Bladderwrack Seaweed Kelp Extract

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Product Keywords: Fucus vesiculosus,CAS No.: 92128-82-0

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Bladderwrack Seaweed Kelp Extract

  Product Name :Bladderwrack Seaweed Kelp Extract
  Latin Name: Fucus vesiculosus
  Parts Used: whole plant
  Active Ingredients: iodine
  Test Method: HPLC
  Appearance : Brown fine powder
  CAS No.: 92128-82-0
  Specifications: 60:1|10% Iodine
  Description
  Kelps are large seaweeds (algae) belonging to the brown algae (Phaeophyceae) in the order Laminariales. There are about 30 different genera. Because of its high concentration of iodine, brown kelp (Laminaria) has been used to treat goiter, an enlargement of the thyroid gland caused by a lack of iodine, since medieval times. Along with other sea vegetables, kelp is nature's best source of iodine.
  Discovered in 1812, this seaweed was the original source of iodine, and was used extensively to treat goiter, a swelling of the thyroid gland related to insufficient iodine. In the 1860s, it was claimed that Bladderwrack, as a thyroid stimulant, could counter obesity by increasing metabolic rate, and, since then, it has been featured in numerous weight-loss remedies.
  Bladderwrack is also known by the names Black Tang, Rockweed, Bladder Fucus, Seawrack, Sea Oak, Black Tany, Cut Weed, and Rockwrack. Bladderwrack is a type of seaweed found on the coasts of the North Sea, the western Baltic Sea, and the Atlantic and Pacific Oceans. A common food in Japan, it is used as an additive and flavoring in various food products in Europe. Bladderwrack is commonly found as a component of Kelp tablets or powders used as nutritional supplements. It is sometimes loosely called Kelp, but that term technically refers to a different seaweed. Primary chemical constituents of this plant include mucilage, algin, mannitol, beta-carotene, zeaxanthin, iodine, bromine, potassium, volatile oils, and many other minerals. The main use of Bladderwrack (and other types of seaweed) in herbal medicine is as a source of iodine, an essential nutrient for the thyroid gland. Bladderwrack has proved most useful in the treatment of underactive thyroid glands (hypothyroidism) and goiter. Through the regulation of thyroid function, there is an improvement in all the associated symptoms. Where obesity is associated with thyroid trouble, this herb may be very helpful in reducing the excess weight. It has a reputation in helping the relief of rheumatism and rheumatoid arthritis, both used internally and as an external application upon inflamed joints. A chemical constituent of Bladderwrack called alginic acid swells upon contact with water; when taken orally, it forms a type of "seal" at the top of the stomach, and for this reason is used in several over-the-counter preparations for heartburn. The same constituent gives Bladderwrack laxative properties as well. Other proposed uses of Bladderwrack include treating atherosclerosis and strengthening immunity, although there is no scientific evidence at present that it works for these purposes.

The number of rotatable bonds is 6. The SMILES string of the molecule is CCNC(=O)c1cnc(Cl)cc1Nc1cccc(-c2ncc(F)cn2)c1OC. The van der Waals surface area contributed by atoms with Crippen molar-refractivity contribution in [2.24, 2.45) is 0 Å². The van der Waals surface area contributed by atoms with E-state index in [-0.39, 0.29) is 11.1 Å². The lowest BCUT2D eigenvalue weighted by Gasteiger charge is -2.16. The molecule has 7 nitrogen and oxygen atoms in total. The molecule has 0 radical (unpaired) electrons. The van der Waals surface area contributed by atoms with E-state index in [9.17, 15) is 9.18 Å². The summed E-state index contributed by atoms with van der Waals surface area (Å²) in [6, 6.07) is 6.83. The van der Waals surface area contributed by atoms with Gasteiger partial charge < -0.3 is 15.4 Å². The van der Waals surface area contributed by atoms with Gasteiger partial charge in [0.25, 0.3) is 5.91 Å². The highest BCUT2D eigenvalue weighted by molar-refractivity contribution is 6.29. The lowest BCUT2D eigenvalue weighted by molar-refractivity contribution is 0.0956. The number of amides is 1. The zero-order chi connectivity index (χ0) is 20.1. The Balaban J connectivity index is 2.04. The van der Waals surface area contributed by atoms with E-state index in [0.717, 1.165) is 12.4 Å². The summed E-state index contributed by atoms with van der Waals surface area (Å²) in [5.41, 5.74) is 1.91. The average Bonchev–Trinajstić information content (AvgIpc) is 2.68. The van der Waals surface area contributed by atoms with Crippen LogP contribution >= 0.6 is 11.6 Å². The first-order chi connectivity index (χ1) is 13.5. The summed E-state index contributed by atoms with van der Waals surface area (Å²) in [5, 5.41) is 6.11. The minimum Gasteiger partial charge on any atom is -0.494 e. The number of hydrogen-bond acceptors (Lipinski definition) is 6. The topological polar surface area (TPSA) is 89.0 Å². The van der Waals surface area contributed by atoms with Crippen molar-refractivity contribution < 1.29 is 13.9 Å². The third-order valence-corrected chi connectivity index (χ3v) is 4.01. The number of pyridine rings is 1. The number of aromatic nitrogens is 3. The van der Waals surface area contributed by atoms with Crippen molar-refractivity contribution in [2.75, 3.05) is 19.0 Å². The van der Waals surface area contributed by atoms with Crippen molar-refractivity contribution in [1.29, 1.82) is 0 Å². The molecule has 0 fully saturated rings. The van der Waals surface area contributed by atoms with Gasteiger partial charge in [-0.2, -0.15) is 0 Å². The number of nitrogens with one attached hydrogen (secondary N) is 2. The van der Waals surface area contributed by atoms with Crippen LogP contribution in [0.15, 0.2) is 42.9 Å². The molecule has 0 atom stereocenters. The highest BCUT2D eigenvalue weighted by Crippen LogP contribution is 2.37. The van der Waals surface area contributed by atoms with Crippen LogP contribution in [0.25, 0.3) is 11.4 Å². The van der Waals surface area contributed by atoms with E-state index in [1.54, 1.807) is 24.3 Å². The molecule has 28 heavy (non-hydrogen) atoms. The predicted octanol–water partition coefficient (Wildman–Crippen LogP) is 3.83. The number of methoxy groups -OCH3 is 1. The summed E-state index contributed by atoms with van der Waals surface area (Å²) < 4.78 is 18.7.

Commercial kelp production in China
  Laminaria japonica, the important commercial seaweed, was first introduced into China in the late 1920s from Hokkaido, Japan. Yet mariculture of this algae on a very large commercial scale was realized in China only in the 1950s. Between the 1950s and the 1980s kelp production in China increased from about 60 to over 250,000 dry weight metric tons annually, making China the largest producer of Laminaria.

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